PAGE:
Where we did have to replace siding, we were able to order it through our local lumber yard. It had to be specially cut and it was not cheap, but I think the house is now ready for its next 90 years, so it was a good buy on a life-cycle costing basis.

Good luck to your friend. She's lucky it's cypress.

    Bookmark   August 10, 2010 at 8:55PM
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honorbiltkit

Sorry. The paint used was Benjamin Moore, alkaloid primer with three coats of latex exterior whatever over it.

Before and after pics are posted under "Progress on Sears kit house," below.

    Bookmark   August 10, 2010 at 9:05PM
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kitchendetective

Wow! I peaked at your home. Amazing transformation. I know my friend is always on the lookout for old, but not pecky, cypress, and has had varying luck finding the good stuff over the years--not so good lately, from what I hear. If anyone has sources, I'd love to hear, especially in the South Texas, Gulf, Louisiana area. Some of the "old" stuff has turned out not to be, i.e., it was wetter and less ready for use. It's fascinating stuff. I hear it tends to shed paint, needs prepping and wiping with a solvent prior to all application of primer and paint, but wears amazingly well, which is definitely the case if her place is any example. Honorbilt, if I may ask, where is your general locale? Is the climate a hot, humid one?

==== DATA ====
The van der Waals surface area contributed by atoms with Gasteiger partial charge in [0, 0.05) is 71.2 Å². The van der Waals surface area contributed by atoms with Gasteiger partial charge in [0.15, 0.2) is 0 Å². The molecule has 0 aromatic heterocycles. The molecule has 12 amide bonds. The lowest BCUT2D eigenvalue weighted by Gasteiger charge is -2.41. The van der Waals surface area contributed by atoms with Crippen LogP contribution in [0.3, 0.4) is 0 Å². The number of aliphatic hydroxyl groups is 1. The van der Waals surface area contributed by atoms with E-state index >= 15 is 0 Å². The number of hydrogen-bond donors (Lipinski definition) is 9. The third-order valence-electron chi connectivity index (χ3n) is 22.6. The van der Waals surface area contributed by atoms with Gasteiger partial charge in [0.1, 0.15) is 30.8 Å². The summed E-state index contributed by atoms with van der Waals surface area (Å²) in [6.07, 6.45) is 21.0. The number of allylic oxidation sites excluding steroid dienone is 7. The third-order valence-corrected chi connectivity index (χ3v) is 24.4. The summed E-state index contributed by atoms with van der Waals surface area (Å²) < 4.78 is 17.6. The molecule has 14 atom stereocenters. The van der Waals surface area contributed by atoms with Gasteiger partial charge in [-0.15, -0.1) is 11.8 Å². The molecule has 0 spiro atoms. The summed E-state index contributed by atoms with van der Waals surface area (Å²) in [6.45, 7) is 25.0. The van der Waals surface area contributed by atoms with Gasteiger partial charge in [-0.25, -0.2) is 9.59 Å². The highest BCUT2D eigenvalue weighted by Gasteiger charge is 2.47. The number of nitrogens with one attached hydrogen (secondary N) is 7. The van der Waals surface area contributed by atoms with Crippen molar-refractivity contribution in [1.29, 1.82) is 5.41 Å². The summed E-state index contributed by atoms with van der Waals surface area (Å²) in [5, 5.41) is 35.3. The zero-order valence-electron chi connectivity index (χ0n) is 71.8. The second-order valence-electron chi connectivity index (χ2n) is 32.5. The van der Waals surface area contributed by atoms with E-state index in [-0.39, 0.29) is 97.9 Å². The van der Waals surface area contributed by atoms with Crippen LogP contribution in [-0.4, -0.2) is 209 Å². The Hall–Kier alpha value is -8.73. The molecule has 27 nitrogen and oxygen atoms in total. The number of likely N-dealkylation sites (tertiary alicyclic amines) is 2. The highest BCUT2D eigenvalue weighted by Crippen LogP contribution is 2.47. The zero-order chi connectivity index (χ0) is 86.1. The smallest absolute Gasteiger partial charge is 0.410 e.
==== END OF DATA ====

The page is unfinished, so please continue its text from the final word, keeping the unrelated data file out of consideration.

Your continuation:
Bookmark   August 10, 2010 at 9:34PM
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honorbiltkit

Hot and humid locale, kitchendetective? Oh yeah: Washington, DC, the capitol city that our founding fathers in their infinite wisdom sited in a tropical swamp.

BTW, the cypress I bought to patch was newly milled, not old. I am not sure whether there will be differences in how it wears vis a vis the 90-year-old siding, but we primed all sides to minimize the difference.

If your friend is willing to go with new boards, you might wan to check Jimmy's Cypress, which is in Austin. Their minimum shipping costs were disproportional to the 1000 linear feet of siding I needed, but they have a wide array of products and seem quite knowledgeable. I think you could just send them a slice of the old siding for them to tell you how much it would cost to mill to that profile.

Here is a link that might be useful: Jimmy's Cypress

    Bookmark   August 11, 2010 at 12:13AM
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kitchendetective

Many thanks!

    Bookmark   August 11, 2010 at 12:19PM
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jaybird

There are a couple of places in my town that have milled woods of different species. If you want to know about them, just email me and I will give you the info. I am NOT in any way connected to them, but DH sells woodWORKING equipment and is intimately acquainted with every piece of odd wood in a 100 mile radius :^)
(We are in central Texas)

    Bookmark   August 18, 2010 at 2:57PM